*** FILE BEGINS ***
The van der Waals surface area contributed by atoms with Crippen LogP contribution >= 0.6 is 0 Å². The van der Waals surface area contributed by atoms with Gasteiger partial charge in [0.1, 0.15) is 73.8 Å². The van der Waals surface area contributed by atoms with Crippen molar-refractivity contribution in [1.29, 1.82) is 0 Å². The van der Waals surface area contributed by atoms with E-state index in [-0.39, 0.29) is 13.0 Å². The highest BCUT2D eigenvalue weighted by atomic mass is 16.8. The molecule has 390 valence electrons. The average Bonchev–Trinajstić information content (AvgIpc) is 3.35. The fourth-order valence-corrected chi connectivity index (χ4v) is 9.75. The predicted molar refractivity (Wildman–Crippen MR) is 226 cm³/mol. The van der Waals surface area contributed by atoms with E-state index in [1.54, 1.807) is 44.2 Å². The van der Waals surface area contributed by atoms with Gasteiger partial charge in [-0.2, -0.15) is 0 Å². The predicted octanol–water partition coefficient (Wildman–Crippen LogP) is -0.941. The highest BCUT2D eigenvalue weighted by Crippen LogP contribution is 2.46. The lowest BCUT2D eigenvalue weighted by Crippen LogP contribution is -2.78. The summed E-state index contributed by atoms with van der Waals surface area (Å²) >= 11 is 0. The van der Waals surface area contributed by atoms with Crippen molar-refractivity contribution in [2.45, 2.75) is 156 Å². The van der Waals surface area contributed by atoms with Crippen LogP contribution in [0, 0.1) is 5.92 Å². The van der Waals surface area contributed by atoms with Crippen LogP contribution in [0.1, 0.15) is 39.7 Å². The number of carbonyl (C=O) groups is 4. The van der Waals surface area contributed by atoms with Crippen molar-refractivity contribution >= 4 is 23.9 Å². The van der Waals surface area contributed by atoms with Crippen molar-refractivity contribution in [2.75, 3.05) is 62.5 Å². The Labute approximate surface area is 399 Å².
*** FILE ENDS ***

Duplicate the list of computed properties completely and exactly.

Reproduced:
The van der Waals surface area contributed by atoms with Crippen LogP contribution >= 0.6 is 0 Å². The van der Waals surface area contributed by atoms with Gasteiger partial charge in [0.1, 0.15) is 73.8 Å². The van der Waals surface area contributed by atoms with Crippen molar-refractivity contribution in [1.29, 1.82) is 0 Å². The van der Waals surface area contributed by atoms with E-state index in [-0.39, 0.29) is 13.0 Å². The highest BCUT2D eigenvalue weighted by atomic mass is 16.8. The molecule has 390 valence electrons. The average Bonchev–Trinajstić information content (AvgIpc) is 3.35. The fourth-order valence-corrected chi connectivity index (χ4v) is 9.75. The predicted molar refractivity (Wildman–Crippen MR) is 226 cm³/mol. The van der Waals surface area contributed by atoms with E-state index in [1.54, 1.807) is 44.2 Å². The van der Waals surface area contributed by atoms with Gasteiger partial charge in [-0.2, -0.15) is 0 Å². The predicted octanol–water partition coefficient (Wildman–Crippen LogP) is -0.941. The highest BCUT2D eigenvalue weighted by Crippen LogP contribution is 2.46. The lowest BCUT2D eigenvalue weighted by Crippen LogP contribution is -2.78. The summed E-state index contributed by atoms with van der Waals surface area (Å²) >= 11 is 0. The van der Waals surface area contributed by atoms with Crippen molar-refractivity contribution in [2.45, 2.75) is 156 Å². The van der Waals surface area contributed by atoms with Crippen LogP contribution in [0, 0.1) is 5.92 Å². The van der Waals surface area contributed by atoms with Crippen LogP contribution in [0.1, 0.15) is 39.7 Å². The number of carbonyl (C=O) groups is 4. The van der Waals surface area contributed by atoms with Crippen molar-refractivity contribution >= 4 is 23.9 Å². The van der Waals surface area contributed by atoms with Crippen molar-refractivity contribution in [2.75, 3.05) is 62.5 Å². The Labute approximate surface area is 399 Å².